9. Nucleic Acids Res. 2020 Dec 22. pii: gkaa1224. [Epub ahead of print]
      Repair of covalent DNA-protein crosslinks (DPCs) by the metalloprotease SPRTN prevents genome instability, premature aging and carcinogenesis. SPRTN is specifically activated by DNA structures containing single- and double-stranded features, but degrades the protein components of DPCs promiscuously and independent of amino acid sequence. This lack of specificity is useful to target diverse protein adducts, however, it requires tight control in return, in order to prohibit uncontrolled proteolysis of chromatin proteins. Here, we discover the components and principles of a ubiquitin switch, which negatively regulates SPRTN. We demonstrate that monoubiquitylation is induced in an E3 ligase-independent manner and, in contrast to previous assumptions, does not control chromatin access of the enzyme. Data obtained in cells and in vitro reveal that monoubiquitylation induces inactivation of the enzyme by triggering autocatalytic cleavage in trans while also priming SPRTN for proteasomal degradation in cis. Finally, we show that the deubiquitylating enzyme USP7 antagonizes this negative control of SPRTN in the presence of DPCs.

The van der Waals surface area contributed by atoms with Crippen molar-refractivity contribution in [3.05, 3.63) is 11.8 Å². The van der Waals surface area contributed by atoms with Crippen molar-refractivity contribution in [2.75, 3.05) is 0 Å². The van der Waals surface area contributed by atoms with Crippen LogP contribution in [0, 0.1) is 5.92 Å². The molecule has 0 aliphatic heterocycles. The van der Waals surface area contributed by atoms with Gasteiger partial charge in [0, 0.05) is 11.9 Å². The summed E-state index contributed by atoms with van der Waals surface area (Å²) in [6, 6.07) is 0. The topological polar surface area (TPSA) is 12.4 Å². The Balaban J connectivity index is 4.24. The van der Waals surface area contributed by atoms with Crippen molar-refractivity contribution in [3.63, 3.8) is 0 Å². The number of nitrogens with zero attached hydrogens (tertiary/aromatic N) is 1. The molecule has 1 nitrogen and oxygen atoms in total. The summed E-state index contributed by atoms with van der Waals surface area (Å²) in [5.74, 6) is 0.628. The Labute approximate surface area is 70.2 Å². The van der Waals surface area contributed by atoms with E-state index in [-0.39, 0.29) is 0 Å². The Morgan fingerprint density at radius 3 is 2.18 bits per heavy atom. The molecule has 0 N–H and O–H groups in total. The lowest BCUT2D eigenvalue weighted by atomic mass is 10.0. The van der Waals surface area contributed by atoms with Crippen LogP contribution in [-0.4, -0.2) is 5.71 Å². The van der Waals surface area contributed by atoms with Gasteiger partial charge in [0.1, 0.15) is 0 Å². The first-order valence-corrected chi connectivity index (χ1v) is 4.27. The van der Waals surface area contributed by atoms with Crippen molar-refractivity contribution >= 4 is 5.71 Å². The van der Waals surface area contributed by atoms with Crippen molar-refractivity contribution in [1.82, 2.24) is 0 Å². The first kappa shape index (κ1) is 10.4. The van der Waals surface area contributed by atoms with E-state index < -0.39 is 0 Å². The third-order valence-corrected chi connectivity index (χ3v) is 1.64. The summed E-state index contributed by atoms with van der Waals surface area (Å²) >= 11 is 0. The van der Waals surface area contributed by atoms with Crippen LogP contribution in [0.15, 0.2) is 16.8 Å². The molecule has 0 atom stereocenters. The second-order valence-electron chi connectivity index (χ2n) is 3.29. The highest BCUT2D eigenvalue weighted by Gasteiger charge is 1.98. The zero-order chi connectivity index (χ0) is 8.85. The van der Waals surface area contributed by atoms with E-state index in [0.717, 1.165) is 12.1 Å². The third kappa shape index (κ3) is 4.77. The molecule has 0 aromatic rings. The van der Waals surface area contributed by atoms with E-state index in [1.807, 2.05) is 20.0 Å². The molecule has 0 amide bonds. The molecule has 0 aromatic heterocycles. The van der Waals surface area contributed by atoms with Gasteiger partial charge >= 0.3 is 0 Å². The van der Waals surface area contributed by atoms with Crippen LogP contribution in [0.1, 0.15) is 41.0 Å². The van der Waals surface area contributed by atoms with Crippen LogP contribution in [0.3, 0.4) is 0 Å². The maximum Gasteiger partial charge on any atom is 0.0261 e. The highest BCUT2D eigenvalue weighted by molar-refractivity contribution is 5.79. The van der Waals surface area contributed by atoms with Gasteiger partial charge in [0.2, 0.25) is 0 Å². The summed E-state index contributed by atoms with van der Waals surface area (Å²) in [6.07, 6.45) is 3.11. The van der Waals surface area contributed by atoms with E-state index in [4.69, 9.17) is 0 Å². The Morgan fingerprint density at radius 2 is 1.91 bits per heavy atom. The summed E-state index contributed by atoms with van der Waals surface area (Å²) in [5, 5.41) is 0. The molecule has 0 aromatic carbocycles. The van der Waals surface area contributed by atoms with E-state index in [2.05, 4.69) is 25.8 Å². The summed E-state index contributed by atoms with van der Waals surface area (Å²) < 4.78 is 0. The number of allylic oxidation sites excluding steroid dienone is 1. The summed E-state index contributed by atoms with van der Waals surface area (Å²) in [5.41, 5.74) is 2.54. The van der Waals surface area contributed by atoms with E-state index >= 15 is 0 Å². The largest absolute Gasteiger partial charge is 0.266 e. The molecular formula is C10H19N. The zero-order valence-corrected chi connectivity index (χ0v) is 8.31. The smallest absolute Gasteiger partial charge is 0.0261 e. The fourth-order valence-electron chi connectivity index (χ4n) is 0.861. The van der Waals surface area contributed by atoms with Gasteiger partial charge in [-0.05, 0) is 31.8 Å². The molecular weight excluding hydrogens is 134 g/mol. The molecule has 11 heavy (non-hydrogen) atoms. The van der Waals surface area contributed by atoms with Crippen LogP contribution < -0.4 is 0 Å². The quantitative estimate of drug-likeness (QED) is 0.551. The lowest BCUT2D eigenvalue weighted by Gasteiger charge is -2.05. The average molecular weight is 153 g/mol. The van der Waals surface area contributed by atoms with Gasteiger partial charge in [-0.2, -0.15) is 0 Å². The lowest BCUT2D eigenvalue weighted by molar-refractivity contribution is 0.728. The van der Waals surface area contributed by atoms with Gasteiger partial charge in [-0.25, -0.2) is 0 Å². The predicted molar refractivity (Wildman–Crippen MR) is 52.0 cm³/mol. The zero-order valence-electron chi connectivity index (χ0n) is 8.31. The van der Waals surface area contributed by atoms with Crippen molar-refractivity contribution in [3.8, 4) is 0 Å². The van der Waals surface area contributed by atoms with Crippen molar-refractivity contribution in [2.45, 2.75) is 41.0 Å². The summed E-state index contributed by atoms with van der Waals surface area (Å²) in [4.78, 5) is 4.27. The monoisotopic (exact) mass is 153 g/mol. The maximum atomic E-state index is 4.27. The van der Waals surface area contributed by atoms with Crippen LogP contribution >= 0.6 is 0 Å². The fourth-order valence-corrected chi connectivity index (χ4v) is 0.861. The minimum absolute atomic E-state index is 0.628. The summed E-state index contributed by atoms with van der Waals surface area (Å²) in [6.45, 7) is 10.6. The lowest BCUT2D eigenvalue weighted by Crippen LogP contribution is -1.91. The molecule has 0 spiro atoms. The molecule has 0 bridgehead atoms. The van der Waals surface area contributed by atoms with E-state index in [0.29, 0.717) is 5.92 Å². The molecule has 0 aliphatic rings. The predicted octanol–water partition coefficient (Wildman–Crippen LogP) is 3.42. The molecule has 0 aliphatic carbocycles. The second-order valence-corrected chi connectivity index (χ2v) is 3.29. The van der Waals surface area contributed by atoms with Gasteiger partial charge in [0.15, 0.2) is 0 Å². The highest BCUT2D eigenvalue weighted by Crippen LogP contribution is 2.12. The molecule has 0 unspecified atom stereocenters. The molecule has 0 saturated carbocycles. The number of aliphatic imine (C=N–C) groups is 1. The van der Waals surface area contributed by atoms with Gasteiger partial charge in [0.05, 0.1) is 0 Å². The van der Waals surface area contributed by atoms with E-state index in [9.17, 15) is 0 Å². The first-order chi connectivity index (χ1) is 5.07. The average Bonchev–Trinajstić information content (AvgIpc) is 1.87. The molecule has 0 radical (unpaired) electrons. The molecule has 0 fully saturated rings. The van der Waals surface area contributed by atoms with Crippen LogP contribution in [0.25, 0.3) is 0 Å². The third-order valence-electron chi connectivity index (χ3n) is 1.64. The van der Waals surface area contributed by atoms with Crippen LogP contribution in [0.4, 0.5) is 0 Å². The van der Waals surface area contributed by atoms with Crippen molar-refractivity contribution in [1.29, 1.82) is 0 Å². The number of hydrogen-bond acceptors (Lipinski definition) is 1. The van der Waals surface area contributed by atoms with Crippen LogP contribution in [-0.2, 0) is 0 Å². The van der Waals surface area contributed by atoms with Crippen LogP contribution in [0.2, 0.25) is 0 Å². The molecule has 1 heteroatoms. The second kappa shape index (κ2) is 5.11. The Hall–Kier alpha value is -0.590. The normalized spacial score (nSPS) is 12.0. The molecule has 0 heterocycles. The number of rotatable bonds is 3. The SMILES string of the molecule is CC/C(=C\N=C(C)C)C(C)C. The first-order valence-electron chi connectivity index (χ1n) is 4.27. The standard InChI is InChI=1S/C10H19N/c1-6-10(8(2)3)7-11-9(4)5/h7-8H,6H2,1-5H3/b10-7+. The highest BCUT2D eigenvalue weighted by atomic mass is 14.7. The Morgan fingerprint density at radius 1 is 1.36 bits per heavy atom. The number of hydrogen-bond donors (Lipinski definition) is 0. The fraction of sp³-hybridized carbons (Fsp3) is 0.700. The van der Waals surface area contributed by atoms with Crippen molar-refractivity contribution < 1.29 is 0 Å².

10. Nucleic Acids Res. 2020 Dec 21. pii: gkaa1219. [Epub ahead of print]
      An abnormally high rate of UV-light related mutations appears at transcription factor binding sites (TFBS) across melanomas. The binding of transcription factors (TFs) to the DNA impairs the repair of UV-induced lesions and certain TFs have been shown to increase the rate of generation of these lesions at their binding sites. However, the precise contribution of these two elements to the increase in mutation rate at TFBS in these malignant cells is not understood. Here, exploiting nucleotide-resolution data, we computed the rate of formation and repair of UV-lesions within the binding sites of TFs of different families. We observed, at certain dipyrimidine positions within the binding site of TFs in the Tryptophan Cluster family, an increased rate of formation of UV-induced lesions, corroborating previous studies. Nevertheless, across most families of TFs, the observed increased mutation rate within the entire DNA region covered by the protein results from the decreased repair efficiency. While the rate of mutations across all TFBS does not agree with the amount of UV-induced lesions observed immediately after UV exposure, it strongly agrees with that observed after 48 h. This corroborates the determinant role of the impaired repair in the observed increase of mutation rate.
  11. Nat Protoc. 2020 Dec 21.